abstract = "Renin and catecholamine levels were determined in patients with mild to moderate hypertension before and after treatment with sustained release diltiazem or captopril and were correlated with the blood pressure response to these antihypertensives. Eight weeks of treatment with either agent led to equal decreases in both systolic and diastolic blood pressure. Pretreatment plasma renin activity (PRA) and plasma norepinephrine did not predict the blood pressure response to either agent. Diltiazem significantly increased both PRA and supine norepinephrine levels. However, in the diltiazem treated patients, there was no correlation between the change in plasma norepinephrine and the change in systolic or diastolic blood pressure. In contrast, there was a negative correlation (P<.05) between the reactive rise in PRA and the decrease in systolic blood pressure. Thus, the antihypertensive response to a calcium channel blocker may be determined, in part, by the reactive response of pressor systems.",
author = "Evans, {R. R.} and Davis, {W. R.} and Wallace, {J. M.} and Dipette, {D. J.} and Holland, {O. B.}",
year = "1990",
language = "English (US)",
volume = "3",
pages = "605--610",
journal = "American Journal of Hypertension",
issn = "0895-7061",
publisher = "Oxford University Press",
number = "8 I",

}

TY - JOUR

T1 - Humoral factors determining the blood pressure response to converting enzyme inhibition and calcium channel blockade

AU - Evans, R. R.

AU - Davis, W. R.

AU - Wallace, J. M.

AU - Dipette, D. J.

AU - Holland, O. B.

PY - 1990

Y1 - 1990

N2 - Renin and catecholamine levels were determined in patients with mild to moderate hypertension before and after treatment with sustained release diltiazem or captopril and were correlated with the blood pressure response to these antihypertensives. Eight weeks of treatment with either agent led to equal decreases in both systolic and diastolic blood pressure. Pretreatment plasma renin activity (PRA) and plasma norepinephrine did not predict the blood pressure response to either agent. Diltiazem significantly increased both PRA and supine norepinephrine levels. However, in the diltiazem treated patients, there was no correlation between the change in plasma norepinephrine and the change in systolic or diastolic blood pressure. In contrast, there was a negative correlation (P<.05) between the reactive rise in PRA and the decrease in systolic blood pressure. Thus, the antihypertensive response to a calcium channel blocker may be determined, in part, by the reactive response of pressor systems.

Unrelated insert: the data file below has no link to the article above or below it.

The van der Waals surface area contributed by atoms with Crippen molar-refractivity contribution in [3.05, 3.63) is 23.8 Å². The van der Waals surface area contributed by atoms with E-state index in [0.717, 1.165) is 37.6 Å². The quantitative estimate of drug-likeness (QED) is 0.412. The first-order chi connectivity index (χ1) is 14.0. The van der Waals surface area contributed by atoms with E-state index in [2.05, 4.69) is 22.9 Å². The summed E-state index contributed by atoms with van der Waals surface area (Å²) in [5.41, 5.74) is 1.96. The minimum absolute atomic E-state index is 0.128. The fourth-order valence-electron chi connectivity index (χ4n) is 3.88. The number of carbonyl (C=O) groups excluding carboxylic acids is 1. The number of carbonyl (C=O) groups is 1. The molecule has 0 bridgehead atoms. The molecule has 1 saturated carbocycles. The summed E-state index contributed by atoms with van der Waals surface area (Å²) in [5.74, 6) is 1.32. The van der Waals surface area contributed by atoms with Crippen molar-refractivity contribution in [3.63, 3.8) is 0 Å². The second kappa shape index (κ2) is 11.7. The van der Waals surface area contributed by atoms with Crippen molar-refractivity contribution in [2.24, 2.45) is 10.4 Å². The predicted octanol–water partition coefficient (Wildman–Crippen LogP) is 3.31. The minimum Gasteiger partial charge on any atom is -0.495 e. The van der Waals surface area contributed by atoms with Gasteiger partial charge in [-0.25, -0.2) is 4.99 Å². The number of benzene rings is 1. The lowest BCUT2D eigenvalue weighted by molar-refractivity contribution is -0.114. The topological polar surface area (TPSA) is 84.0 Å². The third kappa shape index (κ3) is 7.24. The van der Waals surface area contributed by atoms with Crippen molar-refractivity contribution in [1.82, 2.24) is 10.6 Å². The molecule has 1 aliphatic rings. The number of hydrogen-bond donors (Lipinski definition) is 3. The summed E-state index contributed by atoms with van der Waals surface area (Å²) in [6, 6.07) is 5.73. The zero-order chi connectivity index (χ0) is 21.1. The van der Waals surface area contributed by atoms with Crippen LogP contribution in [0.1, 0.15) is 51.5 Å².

AB - Renin and catecholamine levels were determined in patients with mild to moderate hypertension before and after treatment with sustained release diltiazem or captopril and were correlated with the blood pressure response to these antihypertensives. Eight weeks of treatment with either agent led to equal decreases in both systolic and diastolic blood pressure. Pretreatment plasma renin activity (PRA) and plasma norepinephrine did not predict the blood pressure response to either agent. Diltiazem significantly increased both PRA and supine norepinephrine levels. However, in the diltiazem treated patients, there was no correlation between the change in plasma norepinephrine and the change in systolic or diastolic blood pressure. In contrast, there was a negative correlation (P<.05) between the reactive rise in PRA and the decrease in systolic blood pressure. Thus, the antihypertensive response to a calcium channel blocker may be determined, in part, by the reactive response of pressor systems.

UR - http://www.scopus.com/inward/record.url?scp=0025126843&partnerID=8YFLogxK

UR - http://www.scopus.com/inward/citedby.url?scp=0025126843&partnerID=8YFLogxK

M3 - Article

VL - 3

SP - 605

EP - 610

JO - American Journal of Hypertension

JF - American Journal of Hypertension

SN - 0895-7061

IS - 8 I

ER -